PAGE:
Carmaking giant General Motors (GM) has said an arrangement that allowed troubled golf star Tiger Woods free access to its vehicles is over, BBC reported.
The world's number one golfer had an endorsement contract with GM's Buick brand, but that ended in 2008.
However, an arrangement remained that allowed him to keep several GM motors on loan. A company spokesman has now said the deal ended at the end of 2009.
Woods has lost a number of endorsements since crashing his car on 27 November.
A GM spokesman said the loan arrangement had previously been scheduled to end on 31 December.
Woods has been engulfed in a media whirlwind since the incident disturbance outside his Florida home.
He has since admitted being unfaithful to his wife, and is taking a break from professional golf.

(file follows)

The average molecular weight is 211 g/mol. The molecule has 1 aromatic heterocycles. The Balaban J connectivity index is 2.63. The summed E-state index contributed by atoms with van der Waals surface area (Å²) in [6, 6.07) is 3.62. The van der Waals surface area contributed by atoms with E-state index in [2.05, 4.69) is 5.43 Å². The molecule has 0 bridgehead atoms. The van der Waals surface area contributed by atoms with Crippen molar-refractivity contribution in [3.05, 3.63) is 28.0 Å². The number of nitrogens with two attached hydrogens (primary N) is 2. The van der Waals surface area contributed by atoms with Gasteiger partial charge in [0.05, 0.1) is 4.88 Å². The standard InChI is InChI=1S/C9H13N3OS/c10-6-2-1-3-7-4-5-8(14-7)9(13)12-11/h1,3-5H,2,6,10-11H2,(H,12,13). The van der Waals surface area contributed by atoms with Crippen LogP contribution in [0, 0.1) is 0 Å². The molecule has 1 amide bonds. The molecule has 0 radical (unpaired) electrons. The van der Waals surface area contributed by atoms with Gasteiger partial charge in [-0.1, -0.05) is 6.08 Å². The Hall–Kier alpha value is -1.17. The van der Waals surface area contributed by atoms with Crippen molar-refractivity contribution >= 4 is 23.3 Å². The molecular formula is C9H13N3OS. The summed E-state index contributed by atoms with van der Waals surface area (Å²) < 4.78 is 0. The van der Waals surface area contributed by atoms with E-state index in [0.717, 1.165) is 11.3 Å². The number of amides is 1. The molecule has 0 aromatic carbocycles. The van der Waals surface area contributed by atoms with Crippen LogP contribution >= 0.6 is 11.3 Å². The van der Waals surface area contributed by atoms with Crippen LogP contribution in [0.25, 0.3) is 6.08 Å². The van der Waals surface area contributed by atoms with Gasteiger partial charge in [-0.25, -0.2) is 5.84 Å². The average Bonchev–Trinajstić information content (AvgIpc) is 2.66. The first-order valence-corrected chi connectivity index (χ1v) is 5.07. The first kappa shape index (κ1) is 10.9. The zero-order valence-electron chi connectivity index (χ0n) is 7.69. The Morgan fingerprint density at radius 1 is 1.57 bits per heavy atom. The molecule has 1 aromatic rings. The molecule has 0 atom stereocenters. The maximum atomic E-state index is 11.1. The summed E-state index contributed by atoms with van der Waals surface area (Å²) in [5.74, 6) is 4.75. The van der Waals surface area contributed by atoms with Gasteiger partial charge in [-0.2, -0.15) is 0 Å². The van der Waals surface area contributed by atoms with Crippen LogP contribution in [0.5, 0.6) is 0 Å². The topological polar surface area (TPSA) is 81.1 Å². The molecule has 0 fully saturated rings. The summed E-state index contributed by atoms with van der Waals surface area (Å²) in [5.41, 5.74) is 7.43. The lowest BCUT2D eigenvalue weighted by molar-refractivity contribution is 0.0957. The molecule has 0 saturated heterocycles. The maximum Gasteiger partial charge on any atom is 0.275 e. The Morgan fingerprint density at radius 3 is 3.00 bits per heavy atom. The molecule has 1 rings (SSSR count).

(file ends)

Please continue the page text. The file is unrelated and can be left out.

On 12 December Gillette became the first major sponsor of Tiger Woods to distance itself from the golf star after the storm over his private life.
It said it would limit Woods's role in its marketing while he took time off to repair his personal life.
Two days later the giant management consultancy firm Accenture ended its sponsorship with Woods, saying the golfer was "no longer the right representative".
On 31 December telecoms giant AT&T said it would no longer sponsor Woods, but gave no reason for its decision.
Apart from AT&T, Accenture and razor maker Gillette, the watchmaker Tag Heuer has scaled down its use of the star, while drinks manufacturer Gatorade discontinued a line of Tiger Woods-branded energy drinks.
A recent University of California study suggested the total economic damage of the Tiger Woods affair to all involved parties could amount to as much as $12bn.
But sports equipment giant Nike, which pays Woods a reported $40m a year, has given its support.
Meanwhile, electronic game maker Electronic Arts is is to go ahead with plans to roll out an online game featuring the golfer.